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Description - Freedom and Its Betrayal by Isaiah Berlin

Isaiah Berlin's celebrated radio lectures on six formative anti-liberal thinkers were delivered on the BBC's Third Programme in 1952. They are published here for the first time, fifty years on. Freedom and its Betrayal is one of Isaiah Berlin's earliest and most convincing expositions of his views on human freedom and the history of ideas, views which later found expression in such famous works as 'Two Concepts of Liberty', and were at the heart of his lifelong work on the Enlightenment and its critics. In his lucid examinations of sometimes difficult ideas Berlin demonstrates that a balanced understanding and a resilient defence of human liberty depend on learning both from the errors of freedom's alleged defenders and from the dark insights of its avowed antagonists. This book throws light on the early development of Berlin's ideas, and supplements his already published writings with fuller treatments of Helvetius, Rousseau, Fichte, Hegel and Saint-Simon, with the ultra-conservative traditionalist Maistre bringing up the rear. Freedom and its Betrayal shows Berlin at his liveliest and most torrentially spontaneous, testifying to his talents as a teacher of rare brilliance and impact. Listeners tuned in expectantly each week to the broadcasts and found themselves mesmerised by Berlin's astonishingly fluent extempore style. A leading historian of ideas, who was then a schoolboy, records that the lectures 'excited me so much that I sat, for every talk, on the floor beside the wireless, taking notes'. This excitement is at last recreated here for all to share.

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Book Details

ISBN: 9780712668422
ISBN-10: 071266842X
Format: Paperback
(234mm x 153mm x 14mm)
Pages: 208
Imprint: Pimlico
Publisher: Vintage Publishing
Publish Date: 6-Feb-2003
Country of Publication: United Kingdom

Book Reviews - Freedom and Its Betrayal by Isaiah Berlin

UK Kirkus Review » This is a collection of six lectures originally given by Isaiah Berlin on BBC Radio in 1952, transcriptions edited by Henry Hardy. The lectures give quick brush-paintings of the philosophies of six major thinkers - Helvetius, Rousseau, Fichte, Hegel, Saint-Simon and Maistre - and their attempts to construct a moral and political science; or, as Berlin puts it, to answer the question: 'Why should anyone obey anyone else?' They were the first ever to be broadcast without the aid of a prepared script, and caused something of a sensation when they were aired; Berlin's torrential style and extempore illustrations caught the imagination of his listeners to such an extent that The Times headed their leader column with a comment on the series. Isaiah Berlin famously spoke with a rapidity and intensity that was at once captivating and extremely hard to understand. Hardy as a result is faced with a Herculean editorial task - and a task in which he acquits himself superbly, bringing to life not only the sense of Berlin's lectures, but something of the style in which he delivered them. The resulting transcript shows Berlin to be possessed of an extraordinary gift for explaining complex ideas in clear and simple language, without appearing to dumb down, back off or gloss needlessly. He speaks swiftly, succinctly and conversationally - he can almost be heard, so natural is the flow of the editing - completely enunciating in a few pages ideas which took their originators whole books to expound. Each lecture reads independently as an incisive encapsulation of the thought of a major figure in Western philosophy, capped by a brief section showing why that thought is antithetic to human liberty. Berlin creates in flowing language a historical reader and, ultimately, a warning. Masterful. (Kirkus UK)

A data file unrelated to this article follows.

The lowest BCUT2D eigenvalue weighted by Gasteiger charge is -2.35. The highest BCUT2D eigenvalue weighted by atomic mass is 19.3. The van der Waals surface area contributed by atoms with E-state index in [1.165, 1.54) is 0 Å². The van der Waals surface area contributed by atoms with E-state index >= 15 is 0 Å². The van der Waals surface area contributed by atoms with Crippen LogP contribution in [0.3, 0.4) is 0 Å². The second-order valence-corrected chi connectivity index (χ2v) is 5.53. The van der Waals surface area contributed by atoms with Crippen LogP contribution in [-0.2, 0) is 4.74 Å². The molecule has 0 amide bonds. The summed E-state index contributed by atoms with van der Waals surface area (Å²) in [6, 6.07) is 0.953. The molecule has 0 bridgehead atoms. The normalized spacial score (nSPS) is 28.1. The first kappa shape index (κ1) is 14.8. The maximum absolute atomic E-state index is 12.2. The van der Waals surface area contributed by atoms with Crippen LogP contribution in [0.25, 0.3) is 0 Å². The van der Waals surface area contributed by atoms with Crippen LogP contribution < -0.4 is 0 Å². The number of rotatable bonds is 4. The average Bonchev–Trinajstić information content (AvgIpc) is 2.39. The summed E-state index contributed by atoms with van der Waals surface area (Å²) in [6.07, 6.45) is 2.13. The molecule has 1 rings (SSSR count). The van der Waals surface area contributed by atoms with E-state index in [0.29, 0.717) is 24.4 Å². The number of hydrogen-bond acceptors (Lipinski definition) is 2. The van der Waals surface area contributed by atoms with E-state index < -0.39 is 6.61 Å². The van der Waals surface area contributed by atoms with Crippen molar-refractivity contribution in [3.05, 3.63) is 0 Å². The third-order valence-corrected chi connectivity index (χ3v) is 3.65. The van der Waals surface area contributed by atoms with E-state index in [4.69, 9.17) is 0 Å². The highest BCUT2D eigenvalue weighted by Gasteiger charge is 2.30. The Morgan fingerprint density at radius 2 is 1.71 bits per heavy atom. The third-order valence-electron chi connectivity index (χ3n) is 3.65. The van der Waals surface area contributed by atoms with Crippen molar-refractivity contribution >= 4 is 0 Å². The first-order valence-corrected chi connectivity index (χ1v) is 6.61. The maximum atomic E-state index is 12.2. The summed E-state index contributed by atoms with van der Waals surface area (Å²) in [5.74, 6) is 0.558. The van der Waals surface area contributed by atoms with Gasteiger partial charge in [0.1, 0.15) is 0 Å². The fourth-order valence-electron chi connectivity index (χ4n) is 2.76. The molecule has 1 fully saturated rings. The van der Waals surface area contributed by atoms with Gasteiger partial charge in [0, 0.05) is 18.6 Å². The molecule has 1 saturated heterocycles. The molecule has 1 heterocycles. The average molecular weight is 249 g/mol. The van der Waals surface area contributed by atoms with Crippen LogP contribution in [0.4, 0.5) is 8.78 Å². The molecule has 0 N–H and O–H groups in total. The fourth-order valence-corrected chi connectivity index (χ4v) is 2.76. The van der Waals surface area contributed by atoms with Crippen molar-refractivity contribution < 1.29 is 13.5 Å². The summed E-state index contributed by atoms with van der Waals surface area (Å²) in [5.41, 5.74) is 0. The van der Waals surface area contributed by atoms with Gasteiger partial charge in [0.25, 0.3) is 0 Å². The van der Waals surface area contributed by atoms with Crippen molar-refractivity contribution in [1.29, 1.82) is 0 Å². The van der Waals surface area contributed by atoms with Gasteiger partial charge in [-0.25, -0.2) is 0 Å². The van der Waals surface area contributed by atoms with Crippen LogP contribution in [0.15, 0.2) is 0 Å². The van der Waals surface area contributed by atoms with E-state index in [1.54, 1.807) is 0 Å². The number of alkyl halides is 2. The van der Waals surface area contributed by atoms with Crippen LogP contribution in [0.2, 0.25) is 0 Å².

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Author Biography - Isaiah Berlin

Isaiah Berlin was born in Riga, now capital of Latvia, in 1909. When he was six, his family moved to Russia, and in Petrograd in 1917 Berlin witnessed both Revolutions - Social Democratic and Bolshevik. In 1921 he and his parents emigrated to England, where he was educated at St Paul's School, London, and Corpus Christi College, Oxford. Apart from his war service in New York, Washington, Moscow and Leningrad, he remained at Oxford thereafter - as a Fellow of All Souls, then of New College, as Chichele Professor of Social and Political Theory, and as founding President of Wolfson College. He also held the Presidency of the British Academy. His published work includes Karl Marx, Russian Thinkers, Concepts and Categories, Against the Current, Personal Impressions, The Sense of Reality, The Proper Study of Mankind, The Roots of Romanticism, The Power of Ideas, Three Critics of the Enlightenment, Freedom and Its Betrayal, Liberty, The Soviet Mind and Political Ideas in the Romantic Age. As an exponent of the history of ideas he was awarded the Erasmus, Lippincott and Agnelli Prizes; he also received the Jerusalem Prize for his lifelong defence of civil liberties. He died in 1997.

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